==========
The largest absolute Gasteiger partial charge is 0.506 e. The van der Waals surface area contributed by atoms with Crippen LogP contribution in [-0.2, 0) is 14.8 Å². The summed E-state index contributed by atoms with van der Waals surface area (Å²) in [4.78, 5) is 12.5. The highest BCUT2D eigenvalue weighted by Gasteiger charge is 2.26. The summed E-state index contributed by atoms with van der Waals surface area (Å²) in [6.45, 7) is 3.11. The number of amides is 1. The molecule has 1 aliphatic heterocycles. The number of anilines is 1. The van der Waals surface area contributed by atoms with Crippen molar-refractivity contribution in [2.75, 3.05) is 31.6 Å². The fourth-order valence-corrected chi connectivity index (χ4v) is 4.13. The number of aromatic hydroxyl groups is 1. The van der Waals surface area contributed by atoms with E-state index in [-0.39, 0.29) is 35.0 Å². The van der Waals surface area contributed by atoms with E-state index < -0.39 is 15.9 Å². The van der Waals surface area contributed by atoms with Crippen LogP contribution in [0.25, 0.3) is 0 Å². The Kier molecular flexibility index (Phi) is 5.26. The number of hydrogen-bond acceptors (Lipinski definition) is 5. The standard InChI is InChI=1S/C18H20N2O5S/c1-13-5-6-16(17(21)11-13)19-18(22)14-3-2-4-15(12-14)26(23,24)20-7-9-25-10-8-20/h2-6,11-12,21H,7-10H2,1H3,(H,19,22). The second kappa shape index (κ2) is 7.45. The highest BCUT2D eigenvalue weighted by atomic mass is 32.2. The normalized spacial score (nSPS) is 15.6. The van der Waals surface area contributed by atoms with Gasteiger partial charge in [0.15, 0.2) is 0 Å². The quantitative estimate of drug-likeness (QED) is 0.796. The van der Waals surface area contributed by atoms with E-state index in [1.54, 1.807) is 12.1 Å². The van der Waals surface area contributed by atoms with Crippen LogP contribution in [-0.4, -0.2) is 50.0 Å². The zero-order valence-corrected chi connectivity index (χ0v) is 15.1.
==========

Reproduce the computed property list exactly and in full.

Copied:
The largest absolute Gasteiger partial charge is 0.506 e. The van der Waals surface area contributed by atoms with Crippen LogP contribution in [-0.2, 0) is 14.8 Å². The summed E-state index contributed by atoms with van der Waals surface area (Å²) in [4.78, 5) is 12.5. The highest BCUT2D eigenvalue weighted by Gasteiger charge is 2.26. The summed E-state index contributed by atoms with van der Waals surface area (Å²) in [6.45, 7) is 3.11. The number of amides is 1. The molecule has 1 aliphatic heterocycles. The number of anilines is 1. The van der Waals surface area contributed by atoms with Crippen molar-refractivity contribution in [2.75, 3.05) is 31.6 Å². The fourth-order valence-corrected chi connectivity index (χ4v) is 4.13. The number of aromatic hydroxyl groups is 1. The van der Waals surface area contributed by atoms with E-state index in [-0.39, 0.29) is 35.0 Å². The van der Waals surface area contributed by atoms with E-state index < -0.39 is 15.9 Å². The van der Waals surface area contributed by atoms with Crippen LogP contribution in [0.25, 0.3) is 0 Å². The Kier molecular flexibility index (Phi) is 5.26. The number of hydrogen-bond acceptors (Lipinski definition) is 5. The standard InChI is InChI=1S/C18H20N2O5S/c1-13-5-6-16(17(21)11-13)19-18(22)14-3-2-4-15(12-14)26(23,24)20-7-9-25-10-8-20/h2-6,11-12,21H,7-10H2,1H3,(H,19,22). The second kappa shape index (κ2) is 7.45. The highest BCUT2D eigenvalue weighted by atomic mass is 32.2. The normalized spacial score (nSPS) is 15.6. The van der Waals surface area contributed by atoms with Gasteiger partial charge in [0.15, 0.2) is 0 Å². The quantitative estimate of drug-likeness (QED) is 0.796. The van der Waals surface area contributed by atoms with E-state index in [1.54, 1.807) is 12.1 Å². The van der Waals surface area contributed by atoms with Crippen LogP contribution in [-0.4, -0.2) is 50.0 Å². The zero-order valence-corrected chi connectivity index (χ0v) is 15.1.